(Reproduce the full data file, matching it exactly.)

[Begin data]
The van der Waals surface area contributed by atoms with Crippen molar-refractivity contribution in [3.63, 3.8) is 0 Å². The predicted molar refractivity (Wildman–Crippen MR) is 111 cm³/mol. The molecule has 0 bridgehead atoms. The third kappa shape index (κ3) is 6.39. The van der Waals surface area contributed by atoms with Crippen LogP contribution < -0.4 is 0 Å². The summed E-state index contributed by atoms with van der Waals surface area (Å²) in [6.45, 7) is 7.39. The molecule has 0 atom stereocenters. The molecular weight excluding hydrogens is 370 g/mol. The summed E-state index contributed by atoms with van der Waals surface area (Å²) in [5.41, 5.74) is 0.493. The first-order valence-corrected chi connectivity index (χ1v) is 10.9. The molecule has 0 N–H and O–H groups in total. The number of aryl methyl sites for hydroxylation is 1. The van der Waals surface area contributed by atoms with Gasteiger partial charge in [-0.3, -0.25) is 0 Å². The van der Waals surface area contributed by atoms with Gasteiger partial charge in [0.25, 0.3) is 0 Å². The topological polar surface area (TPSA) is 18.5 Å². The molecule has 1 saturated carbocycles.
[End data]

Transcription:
The van der Waals surface area contributed by atoms with Crippen molar-refractivity contribution in [3.63, 3.8) is 0 Å². The predicted molar refractivity (Wildman–Crippen MR) is 111 cm³/mol. The molecule has 0 bridgehead atoms. The third kappa shape index (κ3) is 6.39. The van der Waals surface area contributed by atoms with Crippen LogP contribution < -0.4 is 0 Å². The summed E-state index contributed by atoms with van der Waals surface area (Å²) in [6.45, 7) is 7.39. The molecule has 0 atom stereocenters. The molecular weight excluding hydrogens is 370 g/mol. The summed E-state index contributed by atoms with van der Waals surface area (Å²) in [5.41, 5.74) is 0.493. The first-order valence-corrected chi connectivity index (χ1v) is 10.9. The molecule has 0 N–H and O–H groups in total. The number of aryl methyl sites for hydroxylation is 1. The van der Waals surface area contributed by atoms with Gasteiger partial charge in [-0.3, -0.25) is 0 Å². The van der Waals surface area contributed by atoms with Gasteiger partial charge in [0.25, 0.3) is 0 Å². The topological polar surface area (TPSA) is 18.5 Å². The molecule has 1 saturated carbocycles.